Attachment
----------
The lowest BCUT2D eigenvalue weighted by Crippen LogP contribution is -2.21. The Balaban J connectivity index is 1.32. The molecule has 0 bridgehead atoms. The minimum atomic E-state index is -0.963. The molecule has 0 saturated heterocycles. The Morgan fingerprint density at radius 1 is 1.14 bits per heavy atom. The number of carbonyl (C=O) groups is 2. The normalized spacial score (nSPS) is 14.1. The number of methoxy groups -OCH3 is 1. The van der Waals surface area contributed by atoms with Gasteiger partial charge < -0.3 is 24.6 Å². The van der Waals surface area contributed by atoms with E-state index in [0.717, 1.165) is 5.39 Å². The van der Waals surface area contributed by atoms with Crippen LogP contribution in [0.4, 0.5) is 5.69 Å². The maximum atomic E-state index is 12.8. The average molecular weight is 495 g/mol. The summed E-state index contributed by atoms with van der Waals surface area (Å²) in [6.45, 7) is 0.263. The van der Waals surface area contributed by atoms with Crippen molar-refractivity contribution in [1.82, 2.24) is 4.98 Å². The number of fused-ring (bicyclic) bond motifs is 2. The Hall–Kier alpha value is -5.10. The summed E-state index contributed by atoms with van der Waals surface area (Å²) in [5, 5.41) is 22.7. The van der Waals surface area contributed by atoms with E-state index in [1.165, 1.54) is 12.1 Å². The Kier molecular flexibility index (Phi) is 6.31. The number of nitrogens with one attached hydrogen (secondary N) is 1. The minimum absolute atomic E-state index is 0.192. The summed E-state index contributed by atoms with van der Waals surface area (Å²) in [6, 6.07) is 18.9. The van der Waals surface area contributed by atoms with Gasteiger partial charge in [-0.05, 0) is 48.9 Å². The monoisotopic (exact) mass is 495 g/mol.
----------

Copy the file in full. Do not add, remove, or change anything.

The lowest BCUT2D eigenvalue weighted by Crippen LogP contribution is -2.21. The Balaban J connectivity index is 1.32. The molecule has 0 bridgehead atoms. The minimum atomic E-state index is -0.963. The molecule has 0 saturated heterocycles. The Morgan fingerprint density at radius 1 is 1.14 bits per heavy atom. The number of carbonyl (C=O) groups is 2. The normalized spacial score (nSPS) is 14.1. The number of methoxy groups -OCH3 is 1. The van der Waals surface area contributed by atoms with Gasteiger partial charge < -0.3 is 24.6 Å². The van der Waals surface area contributed by atoms with E-state index in [0.717, 1.165) is 5.39 Å². The van der Waals surface area contributed by atoms with Crippen LogP contribution in [0.4, 0.5) is 5.69 Å². The maximum atomic E-state index is 12.8. The average molecular weight is 495 g/mol. The summed E-state index contributed by atoms with van der Waals surface area (Å²) in [6.45, 7) is 0.263. The van der Waals surface area contributed by atoms with Crippen molar-refractivity contribution in [1.82, 2.24) is 4.98 Å². The number of fused-ring (bicyclic) bond motifs is 2. The Hall–Kier alpha value is -5.10. The summed E-state index contributed by atoms with van der Waals surface area (Å²) in [5, 5.41) is 22.7. The van der Waals surface area contributed by atoms with E-state index in [1.165, 1.54) is 12.1 Å². The Kier molecular flexibility index (Phi) is 6.31. The number of nitrogens with one attached hydrogen (secondary N) is 1. The minimum absolute atomic E-state index is 0.192. The summed E-state index contributed by atoms with van der Waals surface area (Å²) in [6, 6.07) is 18.9. The van der Waals surface area contributed by atoms with Gasteiger partial charge in [-0.05, 0) is 48.9 Å². The monoisotopic (exact) mass is 495 g/mol.